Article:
Last Man Standing: how Hollywood became obsessed with the Biggie and Tupac murders

Rumour has it Marion “Suge” Knight, fearsome supremo of Death Row records, once said Tupac Shakur was “worth more dead than alive”. Sadly he may have been right. We are coming up to the 25th anniversary of the killing of Shakur, likewise for Biggie Smalls, killed less than a year later. And in the intervening decades, their inextricably linked deaths and the east coast/west coast beef that led to them have been cemented into the foundations of hip-hop mythology, especially by the movies.

The Tupac/Biggie industry is still rolling along profitably, and each new retelling muddies the waters a little more. Leading the way have been 2009 Biggie biopic Notorious, 2017 Tupac biopic All Eyez On Me and 2015 smash Straight Outta Compton, ostensibly about NWA but featuring Tupac and Knight. Not to mention more than 15 documentaries, including two by Nick Broomfield. His 2002 doc Biggie & Tupac was ahead of the bandwagon, and at least sought to solve the rappers’ murders rather than burnish the myths. He pointed the finger at Suge Knight for both killings, though his theories were discredited. Now Broomfield returns to the scene with his latest doc Last Man Standing, and the focus is on Knight, with new testimony implicating him in Tupac’s death. He is admittedly a fascinating subject: a bald-headed, cigar-chomping man-mountain whose business tactics often involved violence and intimidation.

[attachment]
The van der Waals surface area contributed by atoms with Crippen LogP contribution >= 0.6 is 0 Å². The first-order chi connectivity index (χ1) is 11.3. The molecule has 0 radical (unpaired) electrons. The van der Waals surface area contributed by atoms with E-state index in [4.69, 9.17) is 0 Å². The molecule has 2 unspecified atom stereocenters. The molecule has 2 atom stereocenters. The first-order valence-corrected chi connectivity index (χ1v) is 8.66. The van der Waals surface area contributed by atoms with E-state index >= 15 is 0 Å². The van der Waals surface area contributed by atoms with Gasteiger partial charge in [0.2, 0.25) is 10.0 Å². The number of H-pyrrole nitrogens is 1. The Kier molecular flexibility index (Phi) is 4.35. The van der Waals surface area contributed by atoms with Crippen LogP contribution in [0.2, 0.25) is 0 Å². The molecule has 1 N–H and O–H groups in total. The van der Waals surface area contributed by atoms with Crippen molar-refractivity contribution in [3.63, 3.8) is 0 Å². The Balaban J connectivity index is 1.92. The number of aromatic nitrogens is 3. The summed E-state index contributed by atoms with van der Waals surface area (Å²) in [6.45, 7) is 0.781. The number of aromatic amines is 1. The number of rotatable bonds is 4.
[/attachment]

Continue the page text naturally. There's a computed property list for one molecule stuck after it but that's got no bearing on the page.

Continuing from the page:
Whether or not Broomfield cracks the case, Last Man Standing sheds light on the sordid and violent reality of Knight’s empire: misogyny, drug trafficking, gang violence, dirty cops. It sure doesn’t look glamorous. Interviewees allege it was Knight who turned Tupac from a sensitive artist into a wannabe thug. Some also suggest Tupac was heavily influenced by his role in the 1992 movie Juice, where he played … a wannabe thug.

Movies and reality are becoming difficult to separate here. Knight is currently serving a 28-year prison sentence, partly as a result of Straight Outta Compton. According to grand jury transcripts, Knight was unhappy about his portrayal in the film, and sent threatening messages to its director, F Gary Gray. Knight visited the film set and got into an argument that ended in him driving his pickup into two men, killing one of them. He pleaded no contest to voluntary manslaughter. Meanwhile, the murders of both Biggie and Tupac remain officially unsolved.

With Knight himself out of the picture, a biopic is now surely a tempting prospect. Its value would be questionable, and the reality is certainly shady, but this is a saga of larger-than-life events and personalities, with a built-in score. Admit it: you’d watch it.

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